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Journal of Thoracic Oncology:
doi: 10.1097/JTO.0b013e318290868f
Special Article

Molecular Testing Guideline for Selection of Lung Cancer Patients for EGFR and ALK Tyrosine Kinase Inhibitors: Guideline from the College of American Pathologists, International Association for the Study of Lung Cancer, and Association for Molecular Pathology

Lindeman, Neal I. MD; Cagle, Philip T. MD; Beasley, Mary Beth MD; Chitale, Dhananjay Arun MD; Dacic, Sanja MD, PhD; Giaccone, Giuseppe MD, PhD; Jenkins, Robert Brian MD, PhD; Kwiatkowski, David J. MD, PhD; Saldivar, Juan-Sebastian MD; Squire, Jeremy PhD; Thunnissen, Erik MD, PhD; Ladanyi, Marc MD

Supplemental Author Material
Erratum

Erratum

A recently published article [Lindeman NI, Cagle PT, Beasley MB, et al. Molecular Testing Guideline for Selection of Lung Cancer Patients for EGFR and ALK Tyrosine Kinase Inhibitors: Guideline from the College of American Pathologists, International Association for the Study of Lung Cancer, and Association for Molecular Pathology. J Thorac Oncol. 2013;8:823–859] contains an error in Table 4, EGFR Mutation Prevalence in Different Lung Adenocarcinoma Patient Populations, and in Supplemental Table 5, EGFR Mutation Prevalence in Different Lung Adenocarcinoma Patient Populations. These analyses failed to distinguish between European Spanish and Latin American (Hispanic) populations. Re-analysis of the 4 studies originally cited as providing data for Latin American (Hispanic) populations led to the re-categorization of 369 patients, with only 3 remaining Latin American (Hispanic) patients, which was too limited for meaningful analysis of this population. The re-categorization of the remaining 369 patients did not make a significant change in the data for the other patient populations as originally presented in Table 4 and in Supplemental Table 5.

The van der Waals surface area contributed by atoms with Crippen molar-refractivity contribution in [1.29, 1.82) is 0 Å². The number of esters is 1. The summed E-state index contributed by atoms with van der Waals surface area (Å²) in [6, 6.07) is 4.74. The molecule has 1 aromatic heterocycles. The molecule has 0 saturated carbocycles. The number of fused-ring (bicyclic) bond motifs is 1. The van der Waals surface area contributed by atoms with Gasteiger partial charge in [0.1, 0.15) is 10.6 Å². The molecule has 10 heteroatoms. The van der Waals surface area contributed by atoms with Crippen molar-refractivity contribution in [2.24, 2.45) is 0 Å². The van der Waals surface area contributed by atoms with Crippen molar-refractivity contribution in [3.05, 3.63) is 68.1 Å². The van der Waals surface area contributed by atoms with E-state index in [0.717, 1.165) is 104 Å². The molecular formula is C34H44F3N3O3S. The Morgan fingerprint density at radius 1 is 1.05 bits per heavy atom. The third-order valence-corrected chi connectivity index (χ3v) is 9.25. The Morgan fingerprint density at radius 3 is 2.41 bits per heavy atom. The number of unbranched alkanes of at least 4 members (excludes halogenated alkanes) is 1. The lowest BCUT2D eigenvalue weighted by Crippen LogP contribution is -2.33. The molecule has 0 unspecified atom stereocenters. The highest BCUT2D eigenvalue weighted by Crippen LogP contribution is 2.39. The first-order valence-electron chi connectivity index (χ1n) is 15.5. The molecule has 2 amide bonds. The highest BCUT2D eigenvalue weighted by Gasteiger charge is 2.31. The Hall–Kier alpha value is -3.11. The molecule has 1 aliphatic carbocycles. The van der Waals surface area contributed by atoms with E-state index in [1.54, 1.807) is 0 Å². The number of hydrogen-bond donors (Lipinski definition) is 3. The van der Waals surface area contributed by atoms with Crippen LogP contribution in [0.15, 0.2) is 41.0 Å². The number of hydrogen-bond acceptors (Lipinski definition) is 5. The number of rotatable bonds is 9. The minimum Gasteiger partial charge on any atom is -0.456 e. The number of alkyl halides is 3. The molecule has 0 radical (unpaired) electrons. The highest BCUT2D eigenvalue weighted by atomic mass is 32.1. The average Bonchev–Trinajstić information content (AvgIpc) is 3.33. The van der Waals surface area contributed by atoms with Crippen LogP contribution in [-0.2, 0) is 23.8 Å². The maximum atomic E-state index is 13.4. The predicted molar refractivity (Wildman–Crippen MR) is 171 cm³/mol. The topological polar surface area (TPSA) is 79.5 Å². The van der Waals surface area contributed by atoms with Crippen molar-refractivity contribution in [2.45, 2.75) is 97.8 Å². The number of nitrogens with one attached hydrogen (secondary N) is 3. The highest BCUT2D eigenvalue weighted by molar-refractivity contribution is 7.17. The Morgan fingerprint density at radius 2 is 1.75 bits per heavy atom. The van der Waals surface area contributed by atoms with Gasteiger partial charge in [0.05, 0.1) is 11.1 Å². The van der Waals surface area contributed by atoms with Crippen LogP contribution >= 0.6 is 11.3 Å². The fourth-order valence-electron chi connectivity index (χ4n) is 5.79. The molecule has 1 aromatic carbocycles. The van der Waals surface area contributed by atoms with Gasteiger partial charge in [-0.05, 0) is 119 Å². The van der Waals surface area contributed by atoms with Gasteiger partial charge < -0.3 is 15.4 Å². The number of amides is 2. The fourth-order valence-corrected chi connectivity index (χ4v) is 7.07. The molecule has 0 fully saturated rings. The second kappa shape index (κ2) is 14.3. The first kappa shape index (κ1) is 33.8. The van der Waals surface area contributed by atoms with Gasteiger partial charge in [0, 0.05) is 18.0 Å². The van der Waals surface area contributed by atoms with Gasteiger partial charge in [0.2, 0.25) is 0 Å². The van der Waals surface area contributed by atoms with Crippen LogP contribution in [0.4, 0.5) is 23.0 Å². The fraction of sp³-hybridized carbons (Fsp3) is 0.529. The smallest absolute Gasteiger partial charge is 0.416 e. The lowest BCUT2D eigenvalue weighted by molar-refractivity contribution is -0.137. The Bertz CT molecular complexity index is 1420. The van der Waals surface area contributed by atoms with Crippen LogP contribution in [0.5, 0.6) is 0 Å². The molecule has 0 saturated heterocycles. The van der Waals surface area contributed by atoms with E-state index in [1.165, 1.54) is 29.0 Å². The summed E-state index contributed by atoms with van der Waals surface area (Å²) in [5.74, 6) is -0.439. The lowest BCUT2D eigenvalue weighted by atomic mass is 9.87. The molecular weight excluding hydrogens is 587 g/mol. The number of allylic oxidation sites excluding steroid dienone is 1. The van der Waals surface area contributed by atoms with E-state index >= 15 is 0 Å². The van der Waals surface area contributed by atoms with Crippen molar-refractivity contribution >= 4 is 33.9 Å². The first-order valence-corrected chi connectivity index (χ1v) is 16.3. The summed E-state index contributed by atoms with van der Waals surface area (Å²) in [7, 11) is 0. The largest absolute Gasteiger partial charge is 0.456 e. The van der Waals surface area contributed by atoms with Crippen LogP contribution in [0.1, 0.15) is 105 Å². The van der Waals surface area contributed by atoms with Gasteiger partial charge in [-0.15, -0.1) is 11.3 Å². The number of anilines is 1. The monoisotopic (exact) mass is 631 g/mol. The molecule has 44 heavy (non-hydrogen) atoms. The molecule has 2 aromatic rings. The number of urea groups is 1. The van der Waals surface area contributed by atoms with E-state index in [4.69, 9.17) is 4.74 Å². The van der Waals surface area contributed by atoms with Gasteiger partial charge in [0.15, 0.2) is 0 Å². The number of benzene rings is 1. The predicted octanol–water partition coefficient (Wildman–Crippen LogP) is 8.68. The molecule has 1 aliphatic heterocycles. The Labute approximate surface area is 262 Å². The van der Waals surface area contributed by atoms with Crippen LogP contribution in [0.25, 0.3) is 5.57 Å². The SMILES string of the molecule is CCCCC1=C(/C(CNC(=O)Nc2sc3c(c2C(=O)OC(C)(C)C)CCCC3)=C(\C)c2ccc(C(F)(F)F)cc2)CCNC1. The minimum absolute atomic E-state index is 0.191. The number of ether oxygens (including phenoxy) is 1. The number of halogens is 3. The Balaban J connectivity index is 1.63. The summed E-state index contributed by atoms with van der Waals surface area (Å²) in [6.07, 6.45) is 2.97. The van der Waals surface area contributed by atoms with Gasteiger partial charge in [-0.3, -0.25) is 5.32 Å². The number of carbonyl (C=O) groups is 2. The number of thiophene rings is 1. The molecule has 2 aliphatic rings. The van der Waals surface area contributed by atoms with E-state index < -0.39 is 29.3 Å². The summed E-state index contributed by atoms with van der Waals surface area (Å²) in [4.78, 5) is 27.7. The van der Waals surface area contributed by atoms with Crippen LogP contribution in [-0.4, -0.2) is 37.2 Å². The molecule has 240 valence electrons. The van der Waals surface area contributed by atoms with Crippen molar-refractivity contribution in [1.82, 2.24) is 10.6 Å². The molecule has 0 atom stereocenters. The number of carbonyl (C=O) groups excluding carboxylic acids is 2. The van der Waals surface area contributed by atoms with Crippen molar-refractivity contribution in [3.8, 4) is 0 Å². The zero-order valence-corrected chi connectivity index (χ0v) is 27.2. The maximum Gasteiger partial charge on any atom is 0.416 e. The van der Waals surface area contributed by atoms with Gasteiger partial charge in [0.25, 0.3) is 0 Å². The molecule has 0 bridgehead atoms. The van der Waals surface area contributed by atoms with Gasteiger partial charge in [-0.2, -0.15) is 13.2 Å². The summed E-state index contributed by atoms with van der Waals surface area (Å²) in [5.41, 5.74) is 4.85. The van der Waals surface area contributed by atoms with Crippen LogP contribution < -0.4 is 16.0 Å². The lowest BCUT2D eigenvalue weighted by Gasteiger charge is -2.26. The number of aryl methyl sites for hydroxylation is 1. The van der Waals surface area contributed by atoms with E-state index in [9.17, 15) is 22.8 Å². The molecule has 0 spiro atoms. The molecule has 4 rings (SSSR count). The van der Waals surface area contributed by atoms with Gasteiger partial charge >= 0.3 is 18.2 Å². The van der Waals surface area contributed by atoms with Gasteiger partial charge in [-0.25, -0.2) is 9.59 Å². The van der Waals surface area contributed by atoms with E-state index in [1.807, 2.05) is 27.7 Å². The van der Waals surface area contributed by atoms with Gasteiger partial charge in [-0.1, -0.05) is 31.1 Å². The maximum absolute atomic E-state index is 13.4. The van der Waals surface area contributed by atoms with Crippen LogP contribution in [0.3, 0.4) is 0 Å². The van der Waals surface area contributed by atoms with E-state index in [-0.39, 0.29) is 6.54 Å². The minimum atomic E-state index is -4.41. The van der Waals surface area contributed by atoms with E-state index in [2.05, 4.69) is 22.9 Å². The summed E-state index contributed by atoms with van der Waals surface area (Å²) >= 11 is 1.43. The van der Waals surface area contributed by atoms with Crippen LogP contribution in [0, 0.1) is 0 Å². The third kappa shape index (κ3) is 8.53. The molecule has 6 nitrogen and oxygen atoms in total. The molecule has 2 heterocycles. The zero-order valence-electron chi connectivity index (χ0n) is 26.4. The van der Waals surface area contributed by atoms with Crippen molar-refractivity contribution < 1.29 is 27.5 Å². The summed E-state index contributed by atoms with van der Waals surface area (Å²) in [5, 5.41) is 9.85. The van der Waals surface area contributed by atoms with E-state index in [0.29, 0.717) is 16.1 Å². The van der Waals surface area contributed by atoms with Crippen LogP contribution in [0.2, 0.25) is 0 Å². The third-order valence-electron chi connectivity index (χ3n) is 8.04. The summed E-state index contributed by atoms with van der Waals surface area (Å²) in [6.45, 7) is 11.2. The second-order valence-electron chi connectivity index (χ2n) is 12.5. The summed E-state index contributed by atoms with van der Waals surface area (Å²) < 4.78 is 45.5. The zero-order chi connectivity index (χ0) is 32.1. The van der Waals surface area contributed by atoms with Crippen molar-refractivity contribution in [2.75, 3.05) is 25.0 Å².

Journal of Thoracic Oncology. 8(10):1343, October 2013.

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Abstract

Objective:

To establish evidence-based recommendations for the molecular analysis of lung cancers that are that are required to guide EGFR- and ALK-directed therapies, addressing which patients and samples should be tested, and when and how testing should be performed.

Participants:

Three cochairs without conflicts of interest were selected, one from each of the 3 sponsoring professional societies: College of American Pathologists, International Association for the Study of Lung Cancer, and Association for Molecular Pathology. Writing and advisory panels were constituted from additional experts from these societies.

Evidence:

Three unbiased literature searches of electronic databases were performed to capture articles published published from January 2004 through February 2012, yielding 1533 articles whose abstracts were screened to identify 521 pertinent articles that were then reviewed in detail for their relevance to the recommendations. Evidence was formally graded for each recommendation.

Consensus Process:

Initial recommendations were formulated by the cochairs and panel members at a public meeting. Each guideline section was assigned to at least 2 panelists. Drafts were circulated to the writing panel (version 1), advisory panel (version 2), and the public (version 3) before submission (version 4).

Conclusions:

The 37 guideline items address 14 subjects, including 15 recommendations (evidence grade A/B). The major recommendations are to use testing for EGFR mutations and ALK fusions to guide patient selection for therapy with an epidermal growth factor receptor (EGFR) or anaplastic lymphoma kinase (ALK) inhibitor, respectively, in all patients with advanced-stage adenocarcinoma, regardless of sex, race, smoking history, or other clinical risk factors, and to prioritize EGFR and ALK testing over other molecular predictive tests. As scientific discoveries and clinical practice outpace the completion of randomized clinical trials, evidence-based guidelines developed by expert practitioners are vital for communicating emerging clinical standards. Already, new treatments targeting genetic alterations in other, less common driver oncogenes are being evaluated in lung cancer, and testing for these may be addressed in future versions of these guidelines.

Copyright © 2013 by the International Association for the Study of Lung Cancer

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